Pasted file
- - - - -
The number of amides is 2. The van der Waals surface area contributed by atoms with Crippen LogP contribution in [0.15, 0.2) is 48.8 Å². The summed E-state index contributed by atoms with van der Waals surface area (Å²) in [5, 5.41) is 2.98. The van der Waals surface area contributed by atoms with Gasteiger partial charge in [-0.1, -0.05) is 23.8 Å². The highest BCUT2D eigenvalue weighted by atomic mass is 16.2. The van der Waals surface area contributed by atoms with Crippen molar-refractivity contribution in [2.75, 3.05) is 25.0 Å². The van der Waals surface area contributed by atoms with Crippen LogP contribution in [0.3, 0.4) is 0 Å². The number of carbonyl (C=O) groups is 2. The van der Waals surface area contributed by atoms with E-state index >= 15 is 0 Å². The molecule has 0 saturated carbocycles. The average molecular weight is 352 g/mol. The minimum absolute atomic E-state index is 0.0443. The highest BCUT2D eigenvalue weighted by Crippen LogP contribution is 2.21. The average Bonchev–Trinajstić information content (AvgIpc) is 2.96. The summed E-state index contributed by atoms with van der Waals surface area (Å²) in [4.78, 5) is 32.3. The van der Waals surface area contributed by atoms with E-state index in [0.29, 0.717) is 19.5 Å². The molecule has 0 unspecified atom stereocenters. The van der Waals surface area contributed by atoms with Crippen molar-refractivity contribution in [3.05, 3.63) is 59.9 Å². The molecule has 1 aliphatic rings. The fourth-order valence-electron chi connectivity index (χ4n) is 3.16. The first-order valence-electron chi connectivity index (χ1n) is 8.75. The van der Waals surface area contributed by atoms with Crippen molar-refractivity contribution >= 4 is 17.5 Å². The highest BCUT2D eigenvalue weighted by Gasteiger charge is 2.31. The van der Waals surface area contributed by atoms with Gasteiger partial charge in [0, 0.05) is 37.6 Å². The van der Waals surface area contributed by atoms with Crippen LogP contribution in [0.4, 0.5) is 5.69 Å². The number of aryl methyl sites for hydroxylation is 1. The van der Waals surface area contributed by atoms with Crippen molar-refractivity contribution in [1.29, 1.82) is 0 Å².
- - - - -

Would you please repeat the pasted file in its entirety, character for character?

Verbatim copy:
The number of amides is 2. The van der Waals surface area contributed by atoms with Crippen LogP contribution in [0.15, 0.2) is 48.8 Å². The summed E-state index contributed by atoms with van der Waals surface area (Å²) in [5, 5.41) is 2.98. The van der Waals surface area contributed by atoms with Gasteiger partial charge in [-0.1, -0.05) is 23.8 Å². The highest BCUT2D eigenvalue weighted by atomic mass is 16.2. The van der Waals surface area contributed by atoms with Crippen molar-refractivity contribution in [2.75, 3.05) is 25.0 Å². The van der Waals surface area contributed by atoms with Crippen LogP contribution in [0.3, 0.4) is 0 Å². The number of carbonyl (C=O) groups is 2. The van der Waals surface area contributed by atoms with E-state index >= 15 is 0 Å². The molecule has 0 saturated carbocycles. The average molecular weight is 352 g/mol. The minimum absolute atomic E-state index is 0.0443. The highest BCUT2D eigenvalue weighted by Crippen LogP contribution is 2.21. The average Bonchev–Trinajstić information content (AvgIpc) is 2.96. The summed E-state index contributed by atoms with van der Waals surface area (Å²) in [4.78, 5) is 32.3. The van der Waals surface area contributed by atoms with E-state index in [0.29, 0.717) is 19.5 Å². The molecule has 0 unspecified atom stereocenters. The van der Waals surface area contributed by atoms with Crippen molar-refractivity contribution in [3.05, 3.63) is 59.9 Å². The molecule has 1 aliphatic rings. The fourth-order valence-electron chi connectivity index (χ4n) is 3.16. The first-order valence-electron chi connectivity index (χ1n) is 8.75. The van der Waals surface area contributed by atoms with Crippen molar-refractivity contribution >= 4 is 17.5 Å². The highest BCUT2D eigenvalue weighted by Gasteiger charge is 2.31. The van der Waals surface area contributed by atoms with Gasteiger partial charge in [0, 0.05) is 37.6 Å². The van der Waals surface area contributed by atoms with Crippen LogP contribution in [0.4, 0.5) is 5.69 Å². The number of aryl methyl sites for hydroxylation is 1. The van der Waals surface area contributed by atoms with Crippen molar-refractivity contribution in [1.29, 1.82) is 0 Å².